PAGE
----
WARNINGWARNINGWARNING [this is 1980s-ist]

ALSO RANZ

  • Prince, "Another Lonely Christmas"
  • Eurythmics, "Winter Wonderland"
  • Whitney Houston, "Do You Hear What I Hear?"

John Mellencamp "I Saw Mommy Kissing Santa Claus"
Last Christmas – WHAM
U2 – It's Christmas, Baby Please Come Home
Run DMC- Christmas In Hollis
Christmas Wrapping – The Waitresses
Band Aid – Do They Know It's Christmas

Kim Wilde – Rockin´ around the christmas tree

James Kim

Mat got me thinking about why I care. I don't know James Kim. I guess it is possible I could have known him at some point.

The outcome is a small obscenity. His wife should still have her husband; his daughters should still have their father; his co-workers should still be laboring beside their colleague.

I don't think "it could have me," not literally. I've never driven through that corner of Oregon. I am thinking about ways that the Arizona/New Mexico drive A. and I took a couple of years ago could have gone differently.

I feel proud of him for trying to save his family. That's the measure of a (hu)man, not some knuckle-dragging masculinist caricature but the do-anything-I-mean-ANYTHING attitude of looking out for and watching over one's loved ones.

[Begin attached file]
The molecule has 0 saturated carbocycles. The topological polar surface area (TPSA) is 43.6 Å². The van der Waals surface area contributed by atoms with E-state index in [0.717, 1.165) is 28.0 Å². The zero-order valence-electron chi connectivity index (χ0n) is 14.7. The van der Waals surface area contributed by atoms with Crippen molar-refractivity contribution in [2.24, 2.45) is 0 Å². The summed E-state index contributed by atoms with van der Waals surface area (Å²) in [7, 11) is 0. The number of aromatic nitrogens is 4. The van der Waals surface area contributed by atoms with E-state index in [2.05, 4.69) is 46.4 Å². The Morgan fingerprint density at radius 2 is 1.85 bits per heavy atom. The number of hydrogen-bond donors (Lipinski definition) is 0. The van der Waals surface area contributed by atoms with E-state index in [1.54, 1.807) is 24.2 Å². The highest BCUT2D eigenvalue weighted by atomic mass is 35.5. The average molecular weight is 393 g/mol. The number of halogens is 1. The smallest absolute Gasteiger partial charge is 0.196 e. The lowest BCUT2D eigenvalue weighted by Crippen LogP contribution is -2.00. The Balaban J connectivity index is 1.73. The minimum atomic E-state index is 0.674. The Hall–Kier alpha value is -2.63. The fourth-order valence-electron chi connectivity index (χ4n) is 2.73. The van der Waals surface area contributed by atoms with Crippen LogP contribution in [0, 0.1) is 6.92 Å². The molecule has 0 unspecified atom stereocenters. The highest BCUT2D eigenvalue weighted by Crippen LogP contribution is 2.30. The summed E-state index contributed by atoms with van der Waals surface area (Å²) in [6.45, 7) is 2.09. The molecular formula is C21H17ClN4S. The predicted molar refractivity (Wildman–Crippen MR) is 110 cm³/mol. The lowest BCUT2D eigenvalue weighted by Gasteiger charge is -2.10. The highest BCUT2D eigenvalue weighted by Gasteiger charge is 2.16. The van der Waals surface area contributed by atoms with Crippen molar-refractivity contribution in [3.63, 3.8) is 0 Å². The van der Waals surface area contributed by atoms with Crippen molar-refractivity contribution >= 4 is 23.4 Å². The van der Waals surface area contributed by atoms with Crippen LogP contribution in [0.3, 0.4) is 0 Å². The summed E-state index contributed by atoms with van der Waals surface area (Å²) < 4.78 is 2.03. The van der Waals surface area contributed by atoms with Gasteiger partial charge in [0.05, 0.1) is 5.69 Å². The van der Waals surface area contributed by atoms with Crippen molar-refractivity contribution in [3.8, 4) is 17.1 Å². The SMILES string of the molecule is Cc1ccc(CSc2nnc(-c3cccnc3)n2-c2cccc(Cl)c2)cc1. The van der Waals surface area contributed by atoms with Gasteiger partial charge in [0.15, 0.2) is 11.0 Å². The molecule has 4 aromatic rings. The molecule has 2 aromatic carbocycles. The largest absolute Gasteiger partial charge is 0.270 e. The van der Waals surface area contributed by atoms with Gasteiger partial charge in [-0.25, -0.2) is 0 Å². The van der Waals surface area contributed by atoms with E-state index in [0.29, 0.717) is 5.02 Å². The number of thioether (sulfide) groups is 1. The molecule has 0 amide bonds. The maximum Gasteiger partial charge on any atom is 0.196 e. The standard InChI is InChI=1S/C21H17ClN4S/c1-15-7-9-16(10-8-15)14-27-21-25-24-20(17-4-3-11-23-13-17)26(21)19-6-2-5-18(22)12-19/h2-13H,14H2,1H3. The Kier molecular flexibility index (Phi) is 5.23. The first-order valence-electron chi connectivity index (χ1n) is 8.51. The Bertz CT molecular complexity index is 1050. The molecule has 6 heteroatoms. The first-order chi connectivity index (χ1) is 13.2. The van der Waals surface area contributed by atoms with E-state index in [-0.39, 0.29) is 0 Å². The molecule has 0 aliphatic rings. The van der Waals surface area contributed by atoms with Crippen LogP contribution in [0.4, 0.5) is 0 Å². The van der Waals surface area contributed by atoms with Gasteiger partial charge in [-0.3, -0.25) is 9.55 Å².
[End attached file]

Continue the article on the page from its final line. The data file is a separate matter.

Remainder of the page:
And I liked seeing the media flooding the zone over a missing person of color. It made me feel stubbornly better. It feels a little bit like one of those victories that still fucking sucks. The flood of warmth you feel right before you realize you've gone and pissed all over yourself. That's seeing race where, say, in this instance, rescue personnel and sheriff's deputies and the great, great majority of people hearing about the family don't give a shit.

They just wanted James Kim home.